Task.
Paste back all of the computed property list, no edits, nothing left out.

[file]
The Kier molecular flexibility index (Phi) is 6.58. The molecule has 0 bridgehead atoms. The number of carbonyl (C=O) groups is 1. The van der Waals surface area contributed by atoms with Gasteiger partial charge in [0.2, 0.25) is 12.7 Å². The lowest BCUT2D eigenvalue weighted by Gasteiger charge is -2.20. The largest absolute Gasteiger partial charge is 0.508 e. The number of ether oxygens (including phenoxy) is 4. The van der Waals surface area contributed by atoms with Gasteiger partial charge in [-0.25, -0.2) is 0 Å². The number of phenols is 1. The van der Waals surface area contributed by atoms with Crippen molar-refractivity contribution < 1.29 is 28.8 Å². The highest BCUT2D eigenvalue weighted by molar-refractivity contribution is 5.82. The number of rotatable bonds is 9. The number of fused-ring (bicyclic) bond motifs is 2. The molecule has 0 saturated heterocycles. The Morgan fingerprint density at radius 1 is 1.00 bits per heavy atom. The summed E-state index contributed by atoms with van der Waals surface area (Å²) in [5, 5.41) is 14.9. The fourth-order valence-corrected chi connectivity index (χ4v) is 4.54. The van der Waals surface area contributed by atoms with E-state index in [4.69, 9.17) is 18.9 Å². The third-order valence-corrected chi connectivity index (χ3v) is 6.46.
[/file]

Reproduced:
The Kier molecular flexibility index (Phi) is 6.58. The molecule has 0 bridgehead atoms. The number of carbonyl (C=O) groups is 1. The van der Waals surface area contributed by atoms with Gasteiger partial charge in [0.2, 0.25) is 12.7 Å². The lowest BCUT2D eigenvalue weighted by Gasteiger charge is -2.20. The largest absolute Gasteiger partial charge is 0.508 e. The number of ether oxygens (including phenoxy) is 4. The van der Waals surface area contributed by atoms with Gasteiger partial charge in [-0.25, -0.2) is 0 Å². The number of phenols is 1. The van der Waals surface area contributed by atoms with Crippen molar-refractivity contribution < 1.29 is 28.8 Å². The highest BCUT2D eigenvalue weighted by molar-refractivity contribution is 5.82. The number of rotatable bonds is 9. The number of fused-ring (bicyclic) bond motifs is 2. The molecule has 0 saturated heterocycles. The Morgan fingerprint density at radius 1 is 1.00 bits per heavy atom. The summed E-state index contributed by atoms with van der Waals surface area (Å²) in [5, 5.41) is 14.9. The fourth-order valence-corrected chi connectivity index (χ4v) is 4.54. The van der Waals surface area contributed by atoms with E-state index in [4.69, 9.17) is 18.9 Å². The third-order valence-corrected chi connectivity index (χ3v) is 6.46.